Small-Engine Ingenuity

All-terrain vehicles have served off-road needs on the farm for years. Now a new product from Arctic Cat Inc. will give farmers the opportunity to fuel these workhorses with biodiesel produced from the soybeans they grow. It also gives the renewable fuel an opportunity to prove its worth to small-engine manufacturers.
By Nicholas Zeman | November 01, 2007
At the 2007 National Biodiesel Conference, Arctic Cat Inc., the Thief River Falls, Minn., manufacturer of snowmobiles and all-terrain vehicles (ATVs), presented a product it had just started marketing: the 700 Super Duty Diesel ATV. With a glow-plug preheater assist for starting, it's evident that the 4-by-4 is designed for cold-weather performance. What could be better for biodiesel's reputation as a winter fuel than an endorsement from a company that makes cold-weather machines?

Because this unit is the first and only diesel-powered ATV available on the commercial market, Arctic Cat had to go through a rigorous period of testing and development. First, the company had to incorporate a diesel engine, which is usually big and heavy, that would be small enough and light enough for an ATV. Also, because Arctic Cat planned to market the vehicle to the military, it had to ensure that it could perform admirably in harsh conditions using a number of different fuels, including biodiesel. Arctic Cat's promotion of diesel-powered ATVs, which are approved for B20 use, is good news for biodiesel and should make skeptics more comfortable with wintertime use of the fuel.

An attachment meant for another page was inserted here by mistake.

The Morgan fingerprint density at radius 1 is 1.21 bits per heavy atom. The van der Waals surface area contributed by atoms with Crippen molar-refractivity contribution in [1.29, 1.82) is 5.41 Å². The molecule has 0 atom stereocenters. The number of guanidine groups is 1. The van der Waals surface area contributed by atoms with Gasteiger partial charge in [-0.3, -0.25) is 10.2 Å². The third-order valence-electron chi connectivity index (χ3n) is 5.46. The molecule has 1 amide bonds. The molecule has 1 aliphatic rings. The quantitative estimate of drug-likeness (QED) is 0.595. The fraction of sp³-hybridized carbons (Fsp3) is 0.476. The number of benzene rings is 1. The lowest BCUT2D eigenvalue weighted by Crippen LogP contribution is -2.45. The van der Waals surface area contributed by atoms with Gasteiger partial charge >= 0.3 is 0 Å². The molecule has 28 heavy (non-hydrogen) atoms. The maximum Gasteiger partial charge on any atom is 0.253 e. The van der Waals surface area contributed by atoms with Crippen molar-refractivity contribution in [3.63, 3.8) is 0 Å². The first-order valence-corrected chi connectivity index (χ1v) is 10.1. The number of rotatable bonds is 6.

As Arctic Cat was testing its new product, it discovered that the renewable fuel burned cleaner than conventional diesel and had added lubricity. Even in cold-start testing procedures, the company actually found an increase in revolutions per minute (rpm). "We expected that this was because of the added lubricity biodiesel provides," says Craig Kennedy, an engineer for Artic Cat who was involved in the development of the diesel ATV. "It did carry more rpms and performed similarly to No.1 diesel, in regard to cold running."

The positive results generated by Arctic Cat's testing were contrary to some of the information the company received when it began working with biodiesel. Over the past year or two, the quality of methyl esters has increased significantly, Kennedy says. Some of the initial inconsistencies in quality could have caused some of the bad assessments of biodiesel, he adds. Lombardini USA Inc., a diesel engine manufacturer in Duluth, Ga., provided Arctic Cat with some data from its own tests with biodiesel that contained less than glowing recommendations. "Our results were quite positive," Kennedy says. "Our vehicle was less affected in terms of power and fuel consumption, than we initially expected."

The 700 Diesel ATV is equipped with a 686 cubic centimeters (cc) (0.6 liter), inline-two-cylinder diesel made by Lombardini. The LDW 702 diesel engine features a 3,600-rpm redline that is usually used in stationary applications. In the Arctic Cat ATV, the engine's fuel is supplied by a Bosch indirect-injection mechanical system. The 145-pound unit is rated at 17.81 horsepower and 30 pound-foot of torque. At 823 pounds, the whole ATV weighs about 110 pounds more than the 700 cubic centimeters gasoline version, has an impressive 1,050-pound towing capacity and comes standard with a 2-inch receiver hitch.

On-Farm Use